Tongues began wagging over the Canadian political social media on Monday as it was reported that former Bank of Canada Governor Mark Carney has been advising the prime minister on a very informal and unpaid basis as part of the current economic crisis brought about by the global pandemic. Immediately, people began sizing up Carney as a potential replacement for finance minister Bill Morneau, whose time as finance minister would appear to be nearing its end, his ethical lapses around the WE Imbroglio adding to the fact that his suitability for the role was in decline before those revelations were made. Those same voices started immediately seeing a seat for Carney in York Centre, which will become vacant next month, and others still see this as a path to Liberal leadership. I cannot stress enough how much all of this is a very, very bad idea.
Carney has made his mark as a central banker, both in the Bank of Canada, and later the Bank of England, where he helped that country steer through the economic crisis brought on by Brexit. Most recently, he accepted an appointment from the United Nations as a Special Envoy on Climate Action and Finance. His return to Canada has a lot of people hoping he will make the jump to politics, which is the one thing he should stay the hell away from. Why? Because it is crucial that the Bank of Canada maintain its independence from government, and having its former Governor make the leap to the political realm will inevitably taint the institution, and cast suspicion on all future governors.
The independence of Bank of Canada governors has been tested in this country once before, during the Coyne Affair. In 1961, then-Governor James Coyne (father of columnist Andrew Coyne) was being pressured by then-prime minister John Diefenbaker to lower interest rates as economic stimulus after the government had spent and borrowed heavily in their own stimulus efforts. Coyne refused, and a short while later, Diefenbaker tried to force Coyne out of the job by passing a bill declaring his position vacant after Coyne accepted a higher pension. The Senate killed the bill, and Coyne resigned shortly thereafter, but his successor, Louis Raminsky, demanded clear rules before accepting the position, which led to the Bank of Canada Act being rewritten.
At the start of the current financial crisis, we did see a very unusual sight in the outgoing Bank Governor, Stephen Poloz, appearing on stage with Morneau and the Superintendent of Financial Institutions, Jeremy Rudin, to announce the approaches that monetary and fiscal policy as well as bank regulation were taking to head off the coming economic damage. Great pains were taken, however, to note that they did not coordinate responses and that the government was not dictating the actions of these independent institutions, which is important for there to be confidence in them.
Carney already has a blemished on his record when it comes to flirting with politics, when there was an attempt to recruit him into the Liberal leadership contest in 2012, before Justin Trudeau eventually swept the race. At the time, Carney insisted that he never actively sought out the job or reached out to the Liberals, though I have heard conflicting reports on that fact from Liberals. Shortly thereafter, Carney took the job offer from the Bank of England, and while the Globe and Mail reported that Carney had expressed doubts about going directly from his role at the Bank of Canada directly into electoral politics, it should be stated that there should be no going from the Bank to politics at all, never mind directly or with a fallow period in between. (And lest anyone think Carney is merely attractive to Liberals, a poll conducted early in the current Conservative leadership cycle had Carney’s name floated).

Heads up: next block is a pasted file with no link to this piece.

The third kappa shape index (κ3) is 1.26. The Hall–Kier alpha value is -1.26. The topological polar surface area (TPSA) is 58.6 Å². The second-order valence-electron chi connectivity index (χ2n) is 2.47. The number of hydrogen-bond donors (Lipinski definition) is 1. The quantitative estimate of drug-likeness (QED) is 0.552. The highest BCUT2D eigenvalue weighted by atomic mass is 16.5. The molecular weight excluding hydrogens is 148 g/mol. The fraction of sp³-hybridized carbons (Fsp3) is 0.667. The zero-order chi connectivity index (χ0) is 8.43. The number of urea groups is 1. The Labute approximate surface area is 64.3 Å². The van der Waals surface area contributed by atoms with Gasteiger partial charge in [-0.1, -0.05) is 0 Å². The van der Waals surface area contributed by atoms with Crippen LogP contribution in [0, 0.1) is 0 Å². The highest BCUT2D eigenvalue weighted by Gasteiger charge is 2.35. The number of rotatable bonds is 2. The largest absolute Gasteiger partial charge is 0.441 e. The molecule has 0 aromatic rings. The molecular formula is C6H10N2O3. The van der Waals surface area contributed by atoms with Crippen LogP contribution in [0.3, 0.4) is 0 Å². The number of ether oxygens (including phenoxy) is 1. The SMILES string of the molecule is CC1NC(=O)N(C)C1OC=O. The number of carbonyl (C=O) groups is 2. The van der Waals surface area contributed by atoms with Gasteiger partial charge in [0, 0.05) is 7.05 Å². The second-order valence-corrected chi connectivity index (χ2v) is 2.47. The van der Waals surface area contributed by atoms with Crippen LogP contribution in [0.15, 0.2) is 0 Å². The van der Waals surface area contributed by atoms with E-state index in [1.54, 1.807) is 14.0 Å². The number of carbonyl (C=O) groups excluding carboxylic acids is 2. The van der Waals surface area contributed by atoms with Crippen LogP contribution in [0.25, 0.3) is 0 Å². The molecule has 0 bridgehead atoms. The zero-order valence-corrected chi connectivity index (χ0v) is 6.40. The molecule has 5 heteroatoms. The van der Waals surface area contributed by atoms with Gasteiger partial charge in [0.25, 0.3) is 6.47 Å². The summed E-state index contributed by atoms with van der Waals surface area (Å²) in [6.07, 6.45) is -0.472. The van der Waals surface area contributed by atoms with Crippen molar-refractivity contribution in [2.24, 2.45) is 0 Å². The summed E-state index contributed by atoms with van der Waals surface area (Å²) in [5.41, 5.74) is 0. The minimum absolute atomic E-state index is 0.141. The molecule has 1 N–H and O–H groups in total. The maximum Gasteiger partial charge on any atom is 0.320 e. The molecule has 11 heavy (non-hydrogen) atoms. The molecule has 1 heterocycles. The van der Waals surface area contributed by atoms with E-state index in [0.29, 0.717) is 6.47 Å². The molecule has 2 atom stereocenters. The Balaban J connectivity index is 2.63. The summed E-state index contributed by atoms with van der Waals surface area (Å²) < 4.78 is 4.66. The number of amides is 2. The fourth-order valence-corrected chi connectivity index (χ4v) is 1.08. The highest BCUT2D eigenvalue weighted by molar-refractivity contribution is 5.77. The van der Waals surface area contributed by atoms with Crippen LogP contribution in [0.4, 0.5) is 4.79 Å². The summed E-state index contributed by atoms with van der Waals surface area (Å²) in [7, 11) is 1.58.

Bank of Canada governors need to be kept separate from partisan politics in perpetuity because monetary policy needs to be seen to be credible within our system, where Parliament sets the goal – in this case, keeping inflation within the one-to-three percent range – and the non-partisan civil servants execute that goal as they see fit without interference. We can’t have people second-guessing the Bank’s guidance by parsing it through the lens of partisan politics – which party’s agenda is the Governor acting under? Which party is the Governor angling for a new job with? We need to look no further than what has happened south of the border with how the Trump presidency has treated the Federal Reserve to know that this is not a system we want to emulate. If Carney makes the jump to electoral politics, then he risks tainting all future Bank Governors to this kind of parsing.
The added problem with Carney is that it also fits into this particular government’s adherence to influencer culture because they can treat Carney as something of a celebrity endorsement – that it may look good for their brand to have Carney giving them advice, but there are broader consequences, particularly if it starts being seen as a jumping-off point for a political career. It would also be completely on-brand for this government to do something in the moment because they think it will poll well without considering the broader institutional damage they will have wrought – kind of like the complete mess they made of the Senate and Rideau Hall. As well, seeking this kind of endorsement for “advice” has the very real danger of replicating the problem that has emerged with former Supreme Court of Canada justices, where their opinions are being sought for political cover all over the map, to the point now where it is becoming a recurring joke. Doing the very same for former Bank of Canada Governors would have a similar deleterious effect, which we really don’t want. Nothing good can come of Carney getting into the political orbit. He needs to stay the hell away, for the good of all our political institutions.
Photo Credit: CBC News
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